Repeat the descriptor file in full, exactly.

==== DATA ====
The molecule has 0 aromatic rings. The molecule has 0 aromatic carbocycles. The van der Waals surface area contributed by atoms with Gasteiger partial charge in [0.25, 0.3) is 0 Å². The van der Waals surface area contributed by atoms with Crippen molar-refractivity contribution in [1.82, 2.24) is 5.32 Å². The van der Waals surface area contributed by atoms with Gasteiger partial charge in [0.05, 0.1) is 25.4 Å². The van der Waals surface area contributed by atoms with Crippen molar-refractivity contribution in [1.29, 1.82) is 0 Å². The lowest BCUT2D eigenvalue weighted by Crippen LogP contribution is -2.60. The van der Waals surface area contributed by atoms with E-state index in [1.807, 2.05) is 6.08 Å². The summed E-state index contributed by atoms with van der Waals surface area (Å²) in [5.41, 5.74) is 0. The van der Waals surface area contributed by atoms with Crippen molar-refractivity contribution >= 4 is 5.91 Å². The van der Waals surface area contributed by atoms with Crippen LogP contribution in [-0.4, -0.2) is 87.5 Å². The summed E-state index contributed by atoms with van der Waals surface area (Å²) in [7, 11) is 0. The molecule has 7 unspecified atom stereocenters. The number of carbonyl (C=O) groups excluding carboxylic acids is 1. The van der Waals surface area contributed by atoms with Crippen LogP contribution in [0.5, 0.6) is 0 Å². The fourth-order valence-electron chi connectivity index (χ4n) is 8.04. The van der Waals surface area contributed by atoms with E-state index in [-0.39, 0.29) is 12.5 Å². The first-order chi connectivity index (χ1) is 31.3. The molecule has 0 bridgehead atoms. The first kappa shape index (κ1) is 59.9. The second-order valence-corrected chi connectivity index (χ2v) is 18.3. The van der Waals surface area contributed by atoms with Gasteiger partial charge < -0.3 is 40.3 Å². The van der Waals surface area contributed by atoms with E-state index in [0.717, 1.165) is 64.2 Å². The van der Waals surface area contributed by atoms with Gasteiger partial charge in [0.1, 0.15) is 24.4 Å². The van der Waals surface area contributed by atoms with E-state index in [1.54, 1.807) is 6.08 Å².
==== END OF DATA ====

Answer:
The molecule has 0 aromatic rings. The molecule has 0 aromatic carbocycles. The van der Waals surface area contributed by atoms with Gasteiger partial charge in [0.25, 0.3) is 0 Å². The van der Waals surface area contributed by atoms with Crippen molar-refractivity contribution in [1.82, 2.24) is 5.32 Å². The van der Waals surface area contributed by atoms with Gasteiger partial charge in [0.05, 0.1) is 25.4 Å². The van der Waals surface area contributed by atoms with Crippen molar-refractivity contribution in [1.29, 1.82) is 0 Å². The lowest BCUT2D eigenvalue weighted by Crippen LogP contribution is -2.60. The van der Waals surface area contributed by atoms with E-state index in [1.807, 2.05) is 6.08 Å². The summed E-state index contributed by atoms with van der Waals surface area (Å²) in [5.41, 5.74) is 0. The van der Waals surface area contributed by atoms with Crippen molar-refractivity contribution >= 4 is 5.91 Å². The van der Waals surface area contributed by atoms with Crippen LogP contribution in [-0.4, -0.2) is 87.5 Å². The summed E-state index contributed by atoms with van der Waals surface area (Å²) in [7, 11) is 0. The molecule has 7 unspecified atom stereocenters. The number of carbonyl (C=O) groups excluding carboxylic acids is 1. The van der Waals surface area contributed by atoms with Crippen LogP contribution in [0.5, 0.6) is 0 Å². The fourth-order valence-electron chi connectivity index (χ4n) is 8.04. The van der Waals surface area contributed by atoms with E-state index in [-0.39, 0.29) is 12.5 Å². The first-order chi connectivity index (χ1) is 31.3. The molecule has 0 bridgehead atoms. The first kappa shape index (κ1) is 59.9. The second-order valence-corrected chi connectivity index (χ2v) is 18.3. The van der Waals surface area contributed by atoms with Gasteiger partial charge < -0.3 is 40.3 Å². The van der Waals surface area contributed by atoms with E-state index in [0.717, 1.165) is 64.2 Å². The van der Waals surface area contributed by atoms with Gasteiger partial charge in [0.1, 0.15) is 24.4 Å². The van der Waals surface area contributed by atoms with E-state index in [1.54, 1.807) is 6.08 Å².